Posted by Amy Johnson Crow on September 26, 2014 in In The Community

ebook-and-booksFall is officially here! (For those of you in the southern hemisphere: Spring is officially here!) Cooler temperatures and shorter days make it a great time to curl up with some good reading. Oh, who am I kidding – it’s always a great time for reading!

Here’s some of what we’ve been reading this week:

Coffee in the Civil War,” by Ashley Webb, on Emerging Civil War. Think your morning cup of coffee is important? Read what it meant to Civil War soldiers.

Disease in the Civil War,” by Family Sleuther, on Family Sleuther. Civil War pension files can contain a wealth of information, including about the diseases that the men contracted while in the service.

How and When Did World War II Officially Become World War II?” by Dr. Greg Bradsher, on The Text Message. Spoiler: It wasn’t when Pearl Harbor was attacked.

Sentimental Sunday: Roaring Twenties Graduation Photo,” by Marian Burk Wood, on Climbing My Family Tree. The photo of Marian’s grandmother is one of the neatest graduations photos I’ve seen in a long time.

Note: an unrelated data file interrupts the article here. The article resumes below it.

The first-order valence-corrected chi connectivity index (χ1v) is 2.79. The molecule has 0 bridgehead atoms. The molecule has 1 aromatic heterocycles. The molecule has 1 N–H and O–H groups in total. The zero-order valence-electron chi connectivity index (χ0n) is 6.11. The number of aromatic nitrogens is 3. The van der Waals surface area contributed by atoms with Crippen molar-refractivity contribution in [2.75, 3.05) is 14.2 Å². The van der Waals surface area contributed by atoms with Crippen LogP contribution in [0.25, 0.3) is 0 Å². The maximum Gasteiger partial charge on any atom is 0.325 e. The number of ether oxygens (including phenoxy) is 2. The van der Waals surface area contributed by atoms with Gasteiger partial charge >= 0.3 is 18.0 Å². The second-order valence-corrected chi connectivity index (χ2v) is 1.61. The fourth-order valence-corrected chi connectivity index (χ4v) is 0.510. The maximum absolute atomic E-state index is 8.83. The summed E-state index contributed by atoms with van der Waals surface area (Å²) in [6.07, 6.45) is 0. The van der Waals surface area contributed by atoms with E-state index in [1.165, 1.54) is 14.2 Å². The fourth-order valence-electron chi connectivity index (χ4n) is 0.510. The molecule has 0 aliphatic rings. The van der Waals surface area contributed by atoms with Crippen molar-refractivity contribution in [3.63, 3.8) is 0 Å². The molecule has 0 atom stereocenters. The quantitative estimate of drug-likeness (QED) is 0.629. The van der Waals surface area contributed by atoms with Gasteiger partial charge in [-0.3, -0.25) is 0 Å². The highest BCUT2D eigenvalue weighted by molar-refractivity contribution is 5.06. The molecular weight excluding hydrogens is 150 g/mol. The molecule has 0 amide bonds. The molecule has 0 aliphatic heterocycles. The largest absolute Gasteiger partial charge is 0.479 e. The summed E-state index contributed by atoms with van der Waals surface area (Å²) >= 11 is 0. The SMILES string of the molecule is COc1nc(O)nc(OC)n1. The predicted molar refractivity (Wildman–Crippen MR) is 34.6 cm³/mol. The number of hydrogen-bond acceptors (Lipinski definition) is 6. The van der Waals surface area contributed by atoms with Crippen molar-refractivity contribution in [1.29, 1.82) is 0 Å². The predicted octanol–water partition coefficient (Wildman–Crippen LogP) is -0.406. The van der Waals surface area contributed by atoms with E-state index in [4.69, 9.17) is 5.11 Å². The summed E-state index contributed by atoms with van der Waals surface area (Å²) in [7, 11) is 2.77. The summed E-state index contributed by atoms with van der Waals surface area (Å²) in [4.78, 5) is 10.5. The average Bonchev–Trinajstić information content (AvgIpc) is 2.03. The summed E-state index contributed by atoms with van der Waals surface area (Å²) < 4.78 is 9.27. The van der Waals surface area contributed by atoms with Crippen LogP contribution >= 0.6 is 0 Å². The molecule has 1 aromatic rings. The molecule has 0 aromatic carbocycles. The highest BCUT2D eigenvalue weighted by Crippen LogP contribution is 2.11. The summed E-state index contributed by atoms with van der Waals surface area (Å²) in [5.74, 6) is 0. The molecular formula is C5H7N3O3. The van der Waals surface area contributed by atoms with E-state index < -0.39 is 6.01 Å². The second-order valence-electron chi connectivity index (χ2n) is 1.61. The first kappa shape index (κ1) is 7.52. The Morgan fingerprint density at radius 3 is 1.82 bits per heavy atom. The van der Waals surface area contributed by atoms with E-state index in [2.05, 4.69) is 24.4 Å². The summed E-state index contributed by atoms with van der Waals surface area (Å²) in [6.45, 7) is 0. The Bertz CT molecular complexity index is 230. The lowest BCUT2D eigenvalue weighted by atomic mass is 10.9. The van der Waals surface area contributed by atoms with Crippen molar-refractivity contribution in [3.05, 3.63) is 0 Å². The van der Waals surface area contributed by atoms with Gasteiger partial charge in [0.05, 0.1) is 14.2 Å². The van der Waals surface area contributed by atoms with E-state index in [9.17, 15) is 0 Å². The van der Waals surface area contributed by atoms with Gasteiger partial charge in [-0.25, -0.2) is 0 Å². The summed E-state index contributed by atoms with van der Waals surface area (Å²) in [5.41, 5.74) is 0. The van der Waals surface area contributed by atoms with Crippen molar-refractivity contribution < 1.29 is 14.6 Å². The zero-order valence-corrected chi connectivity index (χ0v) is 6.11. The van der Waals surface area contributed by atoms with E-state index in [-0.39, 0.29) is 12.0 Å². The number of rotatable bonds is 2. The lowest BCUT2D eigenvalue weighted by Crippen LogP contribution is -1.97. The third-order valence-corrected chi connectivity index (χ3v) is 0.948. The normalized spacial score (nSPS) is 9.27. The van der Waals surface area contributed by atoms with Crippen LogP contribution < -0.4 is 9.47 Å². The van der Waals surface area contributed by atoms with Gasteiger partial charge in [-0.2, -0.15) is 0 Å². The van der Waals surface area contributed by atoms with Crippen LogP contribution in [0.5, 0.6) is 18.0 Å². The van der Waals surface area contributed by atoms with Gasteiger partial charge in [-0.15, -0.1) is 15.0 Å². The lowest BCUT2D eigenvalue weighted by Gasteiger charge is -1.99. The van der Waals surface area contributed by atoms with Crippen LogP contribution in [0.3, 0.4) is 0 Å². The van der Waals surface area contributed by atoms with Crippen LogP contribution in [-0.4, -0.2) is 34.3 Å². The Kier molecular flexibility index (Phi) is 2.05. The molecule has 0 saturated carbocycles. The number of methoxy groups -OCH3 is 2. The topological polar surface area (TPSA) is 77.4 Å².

6 Things Every Writer Needs,” by Mom (Kassie Ritman), on Maybe Someone Should Write That Down. Though not specific to genealogy, all of us can pick up some tips for writing about our ancestors.

Amy Johnson Crow

Amy Johnson Crow is a Certified Genealogist and an active lecturer and author. Her roots run deep in the Midwest and Mid-Atlantic states. She earned her Masters degree in Library and Information Science at Kent State University. Amy loves to help people discover the joys of learning about their ancestors and she thinks that there are few things better than a day in a cemetery. You can find her on Facebook, Twitter, and Amy Johnson Crow.

3 Comments

  1. What an honor to be included on your page. It’s like an acknowledgement from the “Mother-Ship” of all things Family History! I am humbled 🙂 Kassie aka “Mom”

  2. Dolores Kinsey

    I have a hypothesis: More young soldiers contracted/died of so-called childhood diseases than did older soldiers because the older men, who were likely to have been fathers, had been exposed to diseases their children had or themselves had had when young.

    Any ideas for conducting such research?

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